In Excel’s ANOVA table, the most important statistic is Significance F. This is the p-value for the F-test of overall significance. This test determines whether your model with all of its independent variables does a better job explaining the dependent variable’s variability than a model with no independent variables. If this test result is statistically significant, it suggests you have a good model.
Our p-value for the overall F-test is 8.93783E-12. It’s written in scientific notation because it is a tiny value. The E-12 indicates that we need to move the decimal point 12 places to the left. This value is smaller than any reasonable significance level. Consequently, we can conclude that our regression model as a whole is statistically significant.
For more information, read my post about the overall F-test of significance.
The coefficients table displays the parameter estimates for the independent variables in our model, along with the intercept value (constant). I won’t interpret the intercept because it is usually meaningless. For more information about it, read my post about the Y-intercept (constant).
We included two independent variables in our model: Pressure and Fuel Rate.
The coefficient for Pressure is approximately 4.79. The positive sign indicates that as pressure increases, temperature also tends to increase. There is a positive association between these two variables. For every one-unit increase in pressure, temperature increases by an average of 4.79 degrees.
The coefficient for Fuel Rate is -24.21. The negative sign indicates that as the fuel rate increases, temperature tends to decrease. There is a negative association between these two variables. For every one-unit increase in fuel rate, temperature decreases by an average of 24.21 degrees.
The p-values for the coefficients indicate whether the dependent variable is statistically significant. When the p-value is less than your significance level, you can reject the null hypothesis that the coefficient equals zero. Zero indicates no relationship.
For our two variables, Excel again displays the p-values using scientific notation because they’re both miniscule. Pressure and Fuel Rate are both statistically significant!
The confidence interval for a coefficient indicates the range of values that the actual population parameter is likely to fall. Keep in mind that the coefficient values in the output are sample estimates and are unlikely to equal the population value exactly.
For example, the confidence interval for Pressure is [2.84, 6.75]. We can be 95% confident that the actual population parameter for Pressure falls within this range.
For more information, read my post about Regression Coefficients and P-values.
That covers the numeric output. Now we’ll get to the residual plots!
Excel’s Residual Plots for Regression Analysis
It’s crucial to examine the residual plots. If the residual plots don’t look good, you can’t trust any of the previous numerical results! While I covered the numeric output first, you shouldn’t get too invested in them before checking the residual plots. These plots tell you whether the model fits the data and they even provide ideas for improving your model.
In general, you want your residuals to be randomly scattered around zero. If you see patterns, then you have a problem and need to change your model. For more information about residual plots, why they’re essential, and how they can help you improve your model, read my post Check Your Residual Plots to Ensure Trustworthy Regression Results!
When you check the Residual Plots checkbox, Excel includes both a table of residuals and a residual plot for each independent variable in your model.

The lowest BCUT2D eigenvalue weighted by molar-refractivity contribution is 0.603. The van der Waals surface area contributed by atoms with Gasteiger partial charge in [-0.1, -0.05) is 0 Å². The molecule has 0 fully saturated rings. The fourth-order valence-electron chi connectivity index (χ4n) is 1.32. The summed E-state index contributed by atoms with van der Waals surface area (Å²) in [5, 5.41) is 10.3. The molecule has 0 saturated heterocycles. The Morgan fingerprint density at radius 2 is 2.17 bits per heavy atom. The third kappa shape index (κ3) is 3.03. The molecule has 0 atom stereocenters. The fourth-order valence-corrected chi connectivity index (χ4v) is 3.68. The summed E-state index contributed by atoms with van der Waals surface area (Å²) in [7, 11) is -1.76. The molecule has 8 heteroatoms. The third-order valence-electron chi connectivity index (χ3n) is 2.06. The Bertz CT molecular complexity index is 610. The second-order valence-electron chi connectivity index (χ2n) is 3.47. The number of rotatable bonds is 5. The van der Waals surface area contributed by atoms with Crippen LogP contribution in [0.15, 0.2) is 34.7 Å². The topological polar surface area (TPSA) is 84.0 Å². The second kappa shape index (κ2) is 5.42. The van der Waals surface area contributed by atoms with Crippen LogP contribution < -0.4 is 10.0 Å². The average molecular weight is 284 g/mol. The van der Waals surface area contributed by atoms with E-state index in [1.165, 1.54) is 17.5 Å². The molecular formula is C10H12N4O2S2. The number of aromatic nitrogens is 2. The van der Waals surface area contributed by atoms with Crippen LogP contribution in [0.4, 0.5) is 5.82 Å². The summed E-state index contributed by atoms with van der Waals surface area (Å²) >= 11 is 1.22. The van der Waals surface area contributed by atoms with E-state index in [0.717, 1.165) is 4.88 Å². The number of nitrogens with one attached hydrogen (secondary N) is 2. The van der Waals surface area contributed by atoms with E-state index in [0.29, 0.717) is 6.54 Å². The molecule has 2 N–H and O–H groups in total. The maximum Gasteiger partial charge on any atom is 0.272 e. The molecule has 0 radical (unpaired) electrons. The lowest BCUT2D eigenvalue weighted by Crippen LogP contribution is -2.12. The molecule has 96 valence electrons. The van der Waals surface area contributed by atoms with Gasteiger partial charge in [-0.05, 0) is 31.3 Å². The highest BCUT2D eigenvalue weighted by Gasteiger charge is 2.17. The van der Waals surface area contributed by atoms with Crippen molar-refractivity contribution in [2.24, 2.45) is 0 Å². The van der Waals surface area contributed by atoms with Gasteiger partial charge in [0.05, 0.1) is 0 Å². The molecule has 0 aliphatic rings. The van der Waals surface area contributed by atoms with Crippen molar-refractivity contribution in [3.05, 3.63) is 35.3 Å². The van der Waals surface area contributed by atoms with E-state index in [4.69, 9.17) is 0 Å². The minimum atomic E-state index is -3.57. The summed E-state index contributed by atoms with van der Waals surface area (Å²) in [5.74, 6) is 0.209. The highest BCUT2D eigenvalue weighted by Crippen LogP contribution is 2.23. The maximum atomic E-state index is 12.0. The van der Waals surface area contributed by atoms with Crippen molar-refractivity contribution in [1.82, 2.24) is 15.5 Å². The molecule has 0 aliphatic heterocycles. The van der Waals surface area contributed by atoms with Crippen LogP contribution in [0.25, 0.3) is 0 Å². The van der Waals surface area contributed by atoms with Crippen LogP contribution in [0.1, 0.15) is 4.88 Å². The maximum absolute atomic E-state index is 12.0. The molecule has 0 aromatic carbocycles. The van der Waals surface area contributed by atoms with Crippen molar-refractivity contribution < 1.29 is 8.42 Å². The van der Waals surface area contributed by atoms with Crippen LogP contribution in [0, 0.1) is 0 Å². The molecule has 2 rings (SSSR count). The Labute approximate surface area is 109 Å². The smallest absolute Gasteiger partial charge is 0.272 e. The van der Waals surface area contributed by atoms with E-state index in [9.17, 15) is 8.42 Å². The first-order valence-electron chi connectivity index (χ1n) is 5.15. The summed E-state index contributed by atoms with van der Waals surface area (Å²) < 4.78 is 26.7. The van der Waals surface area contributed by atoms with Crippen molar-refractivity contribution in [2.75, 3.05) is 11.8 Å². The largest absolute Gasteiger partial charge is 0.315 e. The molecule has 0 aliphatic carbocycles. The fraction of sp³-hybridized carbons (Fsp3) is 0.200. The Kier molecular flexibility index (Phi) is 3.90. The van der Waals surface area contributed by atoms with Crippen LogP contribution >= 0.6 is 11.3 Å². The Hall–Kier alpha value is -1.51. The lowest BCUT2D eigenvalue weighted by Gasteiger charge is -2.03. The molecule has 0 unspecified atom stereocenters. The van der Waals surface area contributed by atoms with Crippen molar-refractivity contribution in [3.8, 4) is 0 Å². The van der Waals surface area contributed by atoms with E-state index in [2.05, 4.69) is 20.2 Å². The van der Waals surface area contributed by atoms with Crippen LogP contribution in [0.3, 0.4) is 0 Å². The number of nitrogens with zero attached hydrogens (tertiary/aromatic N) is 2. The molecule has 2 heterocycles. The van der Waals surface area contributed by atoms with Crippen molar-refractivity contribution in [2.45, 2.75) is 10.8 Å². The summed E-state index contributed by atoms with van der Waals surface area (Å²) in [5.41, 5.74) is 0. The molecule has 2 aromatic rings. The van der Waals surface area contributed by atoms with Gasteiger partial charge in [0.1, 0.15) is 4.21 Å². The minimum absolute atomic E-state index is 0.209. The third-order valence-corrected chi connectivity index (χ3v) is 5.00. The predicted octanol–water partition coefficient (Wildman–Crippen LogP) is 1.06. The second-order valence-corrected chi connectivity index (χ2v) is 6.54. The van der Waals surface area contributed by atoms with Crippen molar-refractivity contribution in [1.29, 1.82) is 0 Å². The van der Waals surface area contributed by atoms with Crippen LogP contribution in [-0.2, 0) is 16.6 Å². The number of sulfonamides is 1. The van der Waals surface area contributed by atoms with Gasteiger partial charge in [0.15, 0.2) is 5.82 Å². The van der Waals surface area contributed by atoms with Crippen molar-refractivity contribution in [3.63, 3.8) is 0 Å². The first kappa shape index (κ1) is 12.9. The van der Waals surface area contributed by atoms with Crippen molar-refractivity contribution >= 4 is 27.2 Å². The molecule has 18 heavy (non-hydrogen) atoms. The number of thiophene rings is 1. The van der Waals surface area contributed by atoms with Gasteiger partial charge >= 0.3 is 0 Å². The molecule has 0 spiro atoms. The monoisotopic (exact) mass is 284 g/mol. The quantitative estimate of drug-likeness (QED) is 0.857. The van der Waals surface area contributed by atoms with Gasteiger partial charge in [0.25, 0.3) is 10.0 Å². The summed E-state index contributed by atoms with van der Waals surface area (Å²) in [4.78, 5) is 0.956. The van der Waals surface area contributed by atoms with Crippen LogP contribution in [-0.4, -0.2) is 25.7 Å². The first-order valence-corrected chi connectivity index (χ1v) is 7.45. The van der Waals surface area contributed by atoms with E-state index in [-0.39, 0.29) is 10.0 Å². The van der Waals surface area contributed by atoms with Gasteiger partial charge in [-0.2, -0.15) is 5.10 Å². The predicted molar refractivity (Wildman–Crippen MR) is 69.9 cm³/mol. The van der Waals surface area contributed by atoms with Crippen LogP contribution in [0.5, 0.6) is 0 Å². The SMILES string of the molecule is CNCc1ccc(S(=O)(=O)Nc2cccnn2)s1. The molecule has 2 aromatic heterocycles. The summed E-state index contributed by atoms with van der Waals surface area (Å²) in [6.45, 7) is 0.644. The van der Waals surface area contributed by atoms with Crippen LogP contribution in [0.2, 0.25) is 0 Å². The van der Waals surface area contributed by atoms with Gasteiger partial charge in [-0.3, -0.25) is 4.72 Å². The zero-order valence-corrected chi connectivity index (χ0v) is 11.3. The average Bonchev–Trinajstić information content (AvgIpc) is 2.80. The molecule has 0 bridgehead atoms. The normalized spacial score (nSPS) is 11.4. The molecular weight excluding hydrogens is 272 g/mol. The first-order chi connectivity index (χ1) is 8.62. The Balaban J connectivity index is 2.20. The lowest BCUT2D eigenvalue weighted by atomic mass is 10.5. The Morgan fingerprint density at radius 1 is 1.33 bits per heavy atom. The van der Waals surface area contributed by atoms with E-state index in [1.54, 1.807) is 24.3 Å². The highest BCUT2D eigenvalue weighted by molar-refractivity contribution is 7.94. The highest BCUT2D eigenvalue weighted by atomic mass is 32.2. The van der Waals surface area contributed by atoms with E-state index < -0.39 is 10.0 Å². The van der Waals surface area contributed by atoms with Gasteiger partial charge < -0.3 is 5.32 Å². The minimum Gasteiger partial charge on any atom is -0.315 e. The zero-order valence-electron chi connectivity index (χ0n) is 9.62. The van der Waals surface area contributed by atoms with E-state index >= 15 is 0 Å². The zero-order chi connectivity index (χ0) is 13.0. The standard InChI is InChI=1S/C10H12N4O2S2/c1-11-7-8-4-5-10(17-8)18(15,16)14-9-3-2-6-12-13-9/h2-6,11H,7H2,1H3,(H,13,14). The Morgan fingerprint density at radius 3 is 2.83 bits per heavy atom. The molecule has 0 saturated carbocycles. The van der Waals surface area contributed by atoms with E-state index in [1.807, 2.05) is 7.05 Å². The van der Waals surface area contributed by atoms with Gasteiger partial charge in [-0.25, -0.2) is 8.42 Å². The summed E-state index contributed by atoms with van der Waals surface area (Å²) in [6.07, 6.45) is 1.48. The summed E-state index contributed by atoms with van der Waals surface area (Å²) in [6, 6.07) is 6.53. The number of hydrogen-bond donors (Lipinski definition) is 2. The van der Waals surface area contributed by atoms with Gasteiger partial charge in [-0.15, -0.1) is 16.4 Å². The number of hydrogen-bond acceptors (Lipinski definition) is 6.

On these graphs, the X-axis (horizontal) displays the value of an independent variable. Excel has a strange tendency of extending the X-axis to zero on these charts even when the independent variable’s values aren’t near zero. That looks weird. So, I’ve changed the scaling.
The Y-axis displays the residuals.
In our two residual plots below, the residuals are randomly scattered around zero without any visible patterns. No problems are apparent.
Those graphs are great. However, I usually recommend looking at the residuals versus fitted values plot. If there is a problem there, you can look at the variable specific graphs for clues about where the problem lies more specifically. However, Excel doesn’t create the residuals versus fits plot, just the variable specific graphs shown above.
Using Excel’s Residual Output table (shown below), you can create your own plot. Just select those two columns and create a scatterplot. The one I made is below.
What Excel’s Regression Analysis Does Not Include
It’s great that you can use Excel to perform multiple regression. However, it doesn’t include several vital features. Fortunately, there are workarounds for most of them.
Least squares regression can fit curvature using polynomials. Unlike most statistical software, you’ll have to create additional columns with the squared or cubed terms. That is easy to do using Excel’s formulas.
Similarly, in many statistical software packages, you tell it that you want to include interaction terms and it does the rest. In Excel, you’ll need to create columns for the interaction terms in your worksheet. An interaction term is just the product of two or more variables. For the interaction of A*B, simply create a column with a formula that contains the product of those two variables!
Interaction plots are a handy way to interpret interaction terms. While Excel doesn’t create those, you can make them in Excel. I might write a post on how to do that if there is sufficient interest.
Multicollinearity is a problem that occurs when the independent variables are highly correlated. VIFs are a crucial statistic for determining if your model has problematic levels of multicollinearity, but Excel doesn’t include this statistic in its output. However, you can have Excel calculate VIFs for you with a bit of effort.
If you’re learning regression and like the approach I use in my blog, check out my eBook!